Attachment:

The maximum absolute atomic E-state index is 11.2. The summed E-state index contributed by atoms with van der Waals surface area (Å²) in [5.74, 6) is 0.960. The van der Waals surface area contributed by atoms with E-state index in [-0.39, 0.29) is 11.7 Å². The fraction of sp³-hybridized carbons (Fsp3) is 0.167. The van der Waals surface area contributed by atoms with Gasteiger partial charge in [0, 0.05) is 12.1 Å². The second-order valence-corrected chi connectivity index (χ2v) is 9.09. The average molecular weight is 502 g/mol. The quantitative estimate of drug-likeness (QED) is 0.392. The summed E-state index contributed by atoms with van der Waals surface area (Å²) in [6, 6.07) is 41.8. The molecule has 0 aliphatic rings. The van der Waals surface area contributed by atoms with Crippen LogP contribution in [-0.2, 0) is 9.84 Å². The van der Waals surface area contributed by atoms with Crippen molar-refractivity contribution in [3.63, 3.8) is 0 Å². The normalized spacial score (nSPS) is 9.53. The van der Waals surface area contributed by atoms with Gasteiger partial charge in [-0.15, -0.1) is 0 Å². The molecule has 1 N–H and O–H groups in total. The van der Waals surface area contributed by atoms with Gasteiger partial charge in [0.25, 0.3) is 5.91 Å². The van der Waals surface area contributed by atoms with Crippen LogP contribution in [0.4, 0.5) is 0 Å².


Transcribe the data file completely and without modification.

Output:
The maximum absolute atomic E-state index is 11.2. The summed E-state index contributed by atoms with van der Waals surface area (Å²) in [5.74, 6) is 0.960. The van der Waals surface area contributed by atoms with E-state index in [-0.39, 0.29) is 11.7 Å². The fraction of sp³-hybridized carbons (Fsp3) is 0.167. The van der Waals surface area contributed by atoms with Gasteiger partial charge in [0, 0.05) is 12.1 Å². The second-order valence-corrected chi connectivity index (χ2v) is 9.09. The average molecular weight is 502 g/mol. The quantitative estimate of drug-likeness (QED) is 0.392. The summed E-state index contributed by atoms with van der Waals surface area (Å²) in [6, 6.07) is 41.8. The molecule has 0 aliphatic rings. The van der Waals surface area contributed by atoms with Crippen LogP contribution in [-0.2, 0) is 9.84 Å². The van der Waals surface area contributed by atoms with Crippen molar-refractivity contribution in [3.63, 3.8) is 0 Å². The normalized spacial score (nSPS) is 9.53. The van der Waals surface area contributed by atoms with Gasteiger partial charge in [-0.15, -0.1) is 0 Å². The molecule has 1 N–H and O–H groups in total. The van der Waals surface area contributed by atoms with Gasteiger partial charge in [0.25, 0.3) is 5.91 Å². The van der Waals surface area contributed by atoms with Crippen LogP contribution in [0.4, 0.5) is 0 Å².